MANILA, Philippines ? The House committee on the revision of laws has recommended the passage of a bill that seeks to replace the crimes of adultery (for women) and concubinage (for men) with the crime of marital infidelity that would apply equally to both sexes.
The bill would also prohibit a spouse from filing a criminal complaint for infidelity if the complainant had likewise been unfaithful.
Under present law, adultery is not committed by the husband. The Revised Penal Code states that ?adultery is committed by any married woman who shall have sexual intercourse with a man not her husband.? She faces imprisonment of 2 to 4 years.
On the other hand, the Revised Penal Code defines concubinage as ?any husband who shall keep a mistress in the conjugal dwelling, or shall have sexual intercourse, under scandalous circumstances, with a woman who is not his wife, or shall cohabit with her in any other place...? He faces imprisonment of 6 months to 6 years.
When it comes to marital infidelity, the existing law seems biased against the woman. If the wife commits one act of adultery, she and her lover can be criminally charged.
However, the husband who commits numerous acts of marital infidelity cannot be sued by his wife for adultery. The philandering husband must be sued for concubinage.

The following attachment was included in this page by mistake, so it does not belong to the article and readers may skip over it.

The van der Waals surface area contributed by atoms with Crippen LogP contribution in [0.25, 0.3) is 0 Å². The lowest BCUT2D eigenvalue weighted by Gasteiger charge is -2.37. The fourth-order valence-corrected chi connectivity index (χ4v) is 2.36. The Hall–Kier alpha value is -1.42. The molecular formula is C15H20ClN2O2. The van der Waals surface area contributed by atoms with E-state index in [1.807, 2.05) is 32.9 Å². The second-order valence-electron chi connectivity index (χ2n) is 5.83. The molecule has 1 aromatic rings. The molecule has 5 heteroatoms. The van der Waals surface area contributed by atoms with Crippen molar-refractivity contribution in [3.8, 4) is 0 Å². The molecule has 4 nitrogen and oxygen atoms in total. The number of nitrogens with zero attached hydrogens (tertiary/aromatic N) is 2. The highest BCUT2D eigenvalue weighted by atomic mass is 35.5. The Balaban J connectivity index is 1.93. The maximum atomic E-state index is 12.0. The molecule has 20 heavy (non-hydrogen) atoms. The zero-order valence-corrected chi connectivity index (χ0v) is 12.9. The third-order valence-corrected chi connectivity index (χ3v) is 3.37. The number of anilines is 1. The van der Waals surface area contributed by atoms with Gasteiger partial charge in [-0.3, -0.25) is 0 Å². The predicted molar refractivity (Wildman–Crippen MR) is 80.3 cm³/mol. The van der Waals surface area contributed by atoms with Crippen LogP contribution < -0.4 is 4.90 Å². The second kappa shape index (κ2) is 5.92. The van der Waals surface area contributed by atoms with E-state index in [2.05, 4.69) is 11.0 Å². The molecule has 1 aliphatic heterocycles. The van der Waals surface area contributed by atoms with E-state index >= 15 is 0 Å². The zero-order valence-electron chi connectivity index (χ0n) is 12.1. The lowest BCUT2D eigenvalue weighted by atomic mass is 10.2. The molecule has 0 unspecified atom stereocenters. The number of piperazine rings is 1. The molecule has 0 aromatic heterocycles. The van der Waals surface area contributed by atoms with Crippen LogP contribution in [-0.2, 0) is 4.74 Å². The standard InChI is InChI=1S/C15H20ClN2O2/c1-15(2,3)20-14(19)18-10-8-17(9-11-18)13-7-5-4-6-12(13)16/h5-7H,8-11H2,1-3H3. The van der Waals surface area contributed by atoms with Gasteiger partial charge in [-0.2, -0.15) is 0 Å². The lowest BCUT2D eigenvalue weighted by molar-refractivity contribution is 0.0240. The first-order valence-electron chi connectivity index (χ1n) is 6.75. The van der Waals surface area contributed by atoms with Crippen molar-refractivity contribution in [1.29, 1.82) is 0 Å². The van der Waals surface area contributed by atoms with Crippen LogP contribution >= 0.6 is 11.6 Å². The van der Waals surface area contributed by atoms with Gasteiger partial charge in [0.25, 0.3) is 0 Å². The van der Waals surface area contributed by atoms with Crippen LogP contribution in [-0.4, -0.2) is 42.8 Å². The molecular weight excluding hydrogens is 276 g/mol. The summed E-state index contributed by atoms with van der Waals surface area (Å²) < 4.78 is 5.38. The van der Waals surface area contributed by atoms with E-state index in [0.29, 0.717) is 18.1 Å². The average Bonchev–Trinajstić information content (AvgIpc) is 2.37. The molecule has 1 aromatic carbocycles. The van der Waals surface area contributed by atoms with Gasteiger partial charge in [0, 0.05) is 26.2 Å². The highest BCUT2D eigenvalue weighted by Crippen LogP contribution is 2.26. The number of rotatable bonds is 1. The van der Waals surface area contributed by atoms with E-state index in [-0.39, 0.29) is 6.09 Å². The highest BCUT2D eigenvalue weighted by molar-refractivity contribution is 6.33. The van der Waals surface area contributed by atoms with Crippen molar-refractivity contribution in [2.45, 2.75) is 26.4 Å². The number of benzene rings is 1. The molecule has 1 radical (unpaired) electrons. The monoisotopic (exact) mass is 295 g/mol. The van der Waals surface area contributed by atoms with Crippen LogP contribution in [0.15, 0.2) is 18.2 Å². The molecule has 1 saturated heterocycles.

Concubinage is also harder to prove, according to the committee, chaired by Isabela Rep. Giorgidi Aggabao.
In the proposed bill, marital infidelity is committed by any married person who has sexual intercourse with anyone other than his or her spouse. Any person who has sexual intercourse with a married person will also be held liable.
?The present law governing the infidelity of a married person is one of the laws that underlines the inequality of the sexes before the law... To equalize the rights of men and women before the law, this bill seeks to punish the infidelity of a married person under the same elements by combining the crime of adultery and concubinage into a single crime applicable similarly to both men and women,? the bill states.
The proposed legislation, a consolidation of similar bills filed by Representatives Liza Maza, Luzviminda Ilagan, Joel Villanueva, Cinchona Cruz-Gonzales and Narciso Santiago III, prescribes a punishment of 6 months to 4 years imprisonment.
It also proposes that the offended party will not be able to file criminal cases if he or she likewise committed marital infidelity, or if he or she abandoned the unfaithful spouse without just cause for more than one year, or if he or she does not include both guilty parties in the complaint.
The bill also proposes that Muslims and indigenous people be held liable for marital infidelity regardless of their faith and traditions.
Government officials and personnel who would be found guilty of marital infidelity will be slapped with a harsher penalty of 6 to 8 years imprisonment.